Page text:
Do NSW teacher salary changes discriminate against women?

Andrew Munro 14 July 2016


Critics say females are being unfairly targeted by the new changes

The NSW Department of Education has made changes to how public school teacher salaries are determined that it says will ensure higher standards of education across the state. In its broadest terms, the whimsically named Great Teaching, Inspired Learning reforms will reward teachers based on their professional accreditation rather than simply years of experience. Proponents say new teachers can achieve a higher salary more quickly, and the scheme encourages teachers to continue their professional development both inside and outside the school.

The downside is that this effectively penalises teachers who are not able to keep up with the requirements. All teachers who apply for a leave of absence of more than five years, for any reason, will need to maintain their accreditation by performing casual teaching work and completing at least one hundred hours of professional learning over that period. If they fail to do so, they must start over again at a beginner teacher’s salary if they return.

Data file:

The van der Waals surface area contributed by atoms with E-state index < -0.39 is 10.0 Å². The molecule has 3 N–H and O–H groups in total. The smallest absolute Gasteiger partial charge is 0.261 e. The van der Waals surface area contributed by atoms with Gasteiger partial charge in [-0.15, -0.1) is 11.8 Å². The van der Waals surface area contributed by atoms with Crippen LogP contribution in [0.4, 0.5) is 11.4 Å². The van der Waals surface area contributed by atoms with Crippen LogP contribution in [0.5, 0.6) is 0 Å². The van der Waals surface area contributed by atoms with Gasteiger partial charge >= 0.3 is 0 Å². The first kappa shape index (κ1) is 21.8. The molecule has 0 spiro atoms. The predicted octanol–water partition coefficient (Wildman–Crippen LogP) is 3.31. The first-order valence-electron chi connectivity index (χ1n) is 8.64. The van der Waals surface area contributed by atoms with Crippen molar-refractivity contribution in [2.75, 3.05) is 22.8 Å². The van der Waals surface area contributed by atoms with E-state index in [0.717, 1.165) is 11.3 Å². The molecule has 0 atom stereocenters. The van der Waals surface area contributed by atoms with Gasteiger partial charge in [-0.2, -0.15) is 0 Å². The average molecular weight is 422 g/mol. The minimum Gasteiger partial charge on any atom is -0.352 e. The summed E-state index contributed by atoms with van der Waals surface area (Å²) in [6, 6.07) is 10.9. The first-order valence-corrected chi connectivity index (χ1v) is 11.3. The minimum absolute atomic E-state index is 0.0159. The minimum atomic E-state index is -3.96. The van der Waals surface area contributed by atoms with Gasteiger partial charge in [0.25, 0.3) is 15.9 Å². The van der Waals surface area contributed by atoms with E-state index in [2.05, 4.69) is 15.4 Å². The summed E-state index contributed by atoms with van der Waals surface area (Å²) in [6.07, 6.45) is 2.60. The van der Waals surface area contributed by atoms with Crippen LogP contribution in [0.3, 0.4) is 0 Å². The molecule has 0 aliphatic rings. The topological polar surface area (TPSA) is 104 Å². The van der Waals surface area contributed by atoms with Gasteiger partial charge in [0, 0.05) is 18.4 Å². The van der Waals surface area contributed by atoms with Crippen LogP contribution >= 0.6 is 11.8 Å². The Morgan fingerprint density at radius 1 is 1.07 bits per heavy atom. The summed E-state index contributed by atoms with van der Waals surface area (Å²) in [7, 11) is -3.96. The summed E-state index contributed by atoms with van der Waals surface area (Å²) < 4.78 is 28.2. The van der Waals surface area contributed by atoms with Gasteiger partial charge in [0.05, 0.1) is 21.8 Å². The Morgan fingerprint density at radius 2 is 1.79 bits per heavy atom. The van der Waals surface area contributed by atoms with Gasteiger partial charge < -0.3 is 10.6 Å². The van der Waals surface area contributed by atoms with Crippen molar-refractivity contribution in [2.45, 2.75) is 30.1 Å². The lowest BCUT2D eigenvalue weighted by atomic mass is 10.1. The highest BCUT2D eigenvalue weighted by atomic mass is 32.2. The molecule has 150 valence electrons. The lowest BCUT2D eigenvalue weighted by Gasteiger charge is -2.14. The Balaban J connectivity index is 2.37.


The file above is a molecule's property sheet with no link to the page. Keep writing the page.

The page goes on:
The problem is that women are far more likely than men to take a five-year leave of absence for childraising, and that with small children it’s almost impossible to remain available for casual teaching work at the level required. Anna Uren of the NSW Teacher’s Federation has said that many teachers are being told that their casual work does not meet requirements.

The changes have been widely criticised as having an inherent bias against women. Uren has pointed out that one of the effects of these changes is that many experienced teachers will choose not to return to work, or change occupation rather than accept a sharply reduced salary, which undermines the priority of attracting and retaining skilled teachers.

While these changes were not deliberately targeted at women, and were rooted in cost-reductions and expediency rather than sexism, they do disproportionately impact female teachers and arguably can be classified as discrimination. Whether it will raise the overall standard of public school education in NSW or cause a shortage of experienced teachers remains to be seen.

The NSW Teacher’s Federation says it is considering taking legal or industrial action against the Department of Education.

Overall, salaries in Australia are rising, but at lower levels than in the recent past.

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